What to Expect When Doing Business in Iran
In the wake of the news that Iran—one of the greatest untapped markets—is finally opening up, investment strategists and fund managers are clamoring to be at the forefront of the emerging market that the Islamic Republic represents. The more adventurous among them have already booked their flights to Tehran.
There is no doubt the Iranian market holds enormous potential. However, the first word of advice for anyone looking to enter the Iranian market: proceed with caution.
The statistics are tempting: Iran has a population close to 80 million with high literacy rates and a sizable middle class. Sixty percent are under the age of 35, most of whom are attracted to almost any Western product, and the country holds an abundance of natural resources.
While attending the first major EU-Iran trade conference in Vienna last month, I witnessed both Iran’s openness to investors and also the great interest participants had towards Iran’s market. The 400 participants eagerly listened to all the guest speakers and panels as high level officials from Iran proudly announced that the Islamic Republic was now open for business.
Foreign nationals need to be attuned to the business culture in Iran. If one doesn’t have the proper strategy to navigate this culture, months and years can be wasted.
You need at least one reliable local partner, someone who will look out for your best interests, who knows the local market, has very high-level contacts, and is not looking to make fees on the side. Finding such partners could be the most important strategic move you make. Almost everyone you speak to Iran will claim they have the resources and contacts you are seeking, but in reality very few do.
Patience could be the number one virtue you need when dealing with any Iranian counterpart. When you walk out of that Monday morning meeting and shake hands with the parties in Iran and they say they’ll have the agreement signed by Wednesday, you need to ask, “Which Wednesday?” Time and deadlines that we’ve come to expect in North America and Europe take on a new meaning in Iran.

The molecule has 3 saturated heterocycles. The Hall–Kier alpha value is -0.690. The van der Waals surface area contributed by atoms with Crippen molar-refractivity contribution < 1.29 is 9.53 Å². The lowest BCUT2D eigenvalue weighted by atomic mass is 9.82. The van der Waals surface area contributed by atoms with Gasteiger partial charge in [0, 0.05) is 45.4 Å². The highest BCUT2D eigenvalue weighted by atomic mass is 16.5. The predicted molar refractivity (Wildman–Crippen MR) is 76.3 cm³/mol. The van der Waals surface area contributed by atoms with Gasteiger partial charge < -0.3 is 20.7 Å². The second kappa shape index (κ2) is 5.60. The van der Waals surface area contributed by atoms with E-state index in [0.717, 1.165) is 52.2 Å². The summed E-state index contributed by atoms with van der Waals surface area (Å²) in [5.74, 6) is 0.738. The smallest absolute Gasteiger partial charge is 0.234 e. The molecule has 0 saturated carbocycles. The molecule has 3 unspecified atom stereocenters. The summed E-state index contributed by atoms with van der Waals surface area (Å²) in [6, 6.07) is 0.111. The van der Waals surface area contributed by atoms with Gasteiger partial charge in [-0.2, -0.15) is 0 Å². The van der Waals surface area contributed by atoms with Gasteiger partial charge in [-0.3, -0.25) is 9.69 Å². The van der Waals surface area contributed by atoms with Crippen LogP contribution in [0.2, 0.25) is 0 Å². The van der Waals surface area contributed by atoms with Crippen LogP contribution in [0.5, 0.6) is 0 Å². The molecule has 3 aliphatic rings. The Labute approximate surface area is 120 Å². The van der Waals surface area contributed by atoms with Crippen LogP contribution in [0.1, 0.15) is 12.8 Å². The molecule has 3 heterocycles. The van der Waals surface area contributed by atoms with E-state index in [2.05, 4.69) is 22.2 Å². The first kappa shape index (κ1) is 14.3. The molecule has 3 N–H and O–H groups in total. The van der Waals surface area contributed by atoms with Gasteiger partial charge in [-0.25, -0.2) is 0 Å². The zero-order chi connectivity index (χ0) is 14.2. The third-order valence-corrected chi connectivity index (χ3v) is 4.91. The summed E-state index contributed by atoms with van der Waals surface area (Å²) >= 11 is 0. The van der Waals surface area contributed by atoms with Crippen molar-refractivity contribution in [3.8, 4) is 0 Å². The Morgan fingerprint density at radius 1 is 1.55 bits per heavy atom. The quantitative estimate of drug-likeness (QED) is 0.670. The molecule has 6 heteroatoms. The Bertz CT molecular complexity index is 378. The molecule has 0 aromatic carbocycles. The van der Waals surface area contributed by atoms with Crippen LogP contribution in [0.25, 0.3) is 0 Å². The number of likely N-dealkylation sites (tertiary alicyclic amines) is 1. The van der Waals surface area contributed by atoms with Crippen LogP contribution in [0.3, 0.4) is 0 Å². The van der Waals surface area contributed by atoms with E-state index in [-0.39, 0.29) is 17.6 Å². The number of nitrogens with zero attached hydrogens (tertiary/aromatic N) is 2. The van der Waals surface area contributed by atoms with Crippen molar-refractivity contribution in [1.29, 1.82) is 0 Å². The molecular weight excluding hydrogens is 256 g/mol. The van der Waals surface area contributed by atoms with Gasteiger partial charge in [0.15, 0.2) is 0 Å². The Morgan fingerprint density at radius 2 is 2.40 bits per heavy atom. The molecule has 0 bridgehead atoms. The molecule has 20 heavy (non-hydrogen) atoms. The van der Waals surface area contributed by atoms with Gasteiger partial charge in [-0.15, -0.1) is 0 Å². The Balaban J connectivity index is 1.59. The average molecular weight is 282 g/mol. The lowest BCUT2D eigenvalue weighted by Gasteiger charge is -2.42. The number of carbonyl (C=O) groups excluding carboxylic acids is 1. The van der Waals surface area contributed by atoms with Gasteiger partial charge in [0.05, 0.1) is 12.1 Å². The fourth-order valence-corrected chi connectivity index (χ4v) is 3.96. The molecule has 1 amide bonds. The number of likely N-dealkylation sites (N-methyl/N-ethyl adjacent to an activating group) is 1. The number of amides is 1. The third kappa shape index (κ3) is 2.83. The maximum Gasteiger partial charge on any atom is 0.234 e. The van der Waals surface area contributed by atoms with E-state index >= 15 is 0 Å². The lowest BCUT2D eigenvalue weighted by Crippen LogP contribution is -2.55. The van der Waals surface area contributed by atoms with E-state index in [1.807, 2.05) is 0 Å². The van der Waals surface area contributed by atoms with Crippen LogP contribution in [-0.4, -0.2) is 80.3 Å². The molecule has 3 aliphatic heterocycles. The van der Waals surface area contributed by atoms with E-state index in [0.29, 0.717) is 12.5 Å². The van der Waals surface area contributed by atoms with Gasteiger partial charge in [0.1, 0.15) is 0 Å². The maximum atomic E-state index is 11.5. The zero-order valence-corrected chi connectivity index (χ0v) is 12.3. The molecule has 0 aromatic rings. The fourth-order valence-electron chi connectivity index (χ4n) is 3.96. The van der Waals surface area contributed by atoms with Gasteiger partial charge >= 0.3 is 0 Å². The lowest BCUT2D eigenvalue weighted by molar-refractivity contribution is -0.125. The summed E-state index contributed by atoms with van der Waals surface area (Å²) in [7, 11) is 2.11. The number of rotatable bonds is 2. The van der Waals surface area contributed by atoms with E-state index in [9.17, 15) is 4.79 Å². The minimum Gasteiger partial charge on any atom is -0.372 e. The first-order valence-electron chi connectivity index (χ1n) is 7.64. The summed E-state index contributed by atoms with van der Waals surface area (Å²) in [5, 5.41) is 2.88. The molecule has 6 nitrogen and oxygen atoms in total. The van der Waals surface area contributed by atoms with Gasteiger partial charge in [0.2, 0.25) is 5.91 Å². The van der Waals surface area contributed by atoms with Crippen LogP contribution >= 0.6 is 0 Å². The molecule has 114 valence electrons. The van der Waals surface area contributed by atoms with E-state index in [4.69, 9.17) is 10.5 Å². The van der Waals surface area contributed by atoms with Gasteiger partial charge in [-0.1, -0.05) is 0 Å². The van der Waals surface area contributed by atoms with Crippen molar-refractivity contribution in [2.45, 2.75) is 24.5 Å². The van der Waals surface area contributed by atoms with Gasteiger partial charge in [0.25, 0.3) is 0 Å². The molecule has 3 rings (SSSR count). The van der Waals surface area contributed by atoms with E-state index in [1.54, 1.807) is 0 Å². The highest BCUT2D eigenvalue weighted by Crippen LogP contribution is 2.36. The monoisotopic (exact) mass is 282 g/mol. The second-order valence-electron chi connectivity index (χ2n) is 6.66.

“Inshallah” which translates to “God willing” is a common phrase you may hear while in Iran. If your counterpart replies “inshallah” to a question about whether we are ready to move forward, that means that we have just started and still have many details to sort out.
Iran has been largely closed for international investment for past 35-years and it is not the market for everyone. Yet, if prepared, with patience, resources and the right team, Iran can be the investment opportunity of a lifetime.
Europeans and Asians are leading the surge towards investment in Iran. American companies can follow but they need to do two things. First, they must check with the U.S Treasury Department about whether an OFAC license or special waiver is required. Second, they must proceed with caution and to do their homework in advance. If they heed these words the rewards can be many and the inevitable frustrations will be worth it in the end.
Namjoo Hashemi is managing director of Pangea, LLC based in Los Angeles, California, a firm that provides advisory and consulting services to international clients.
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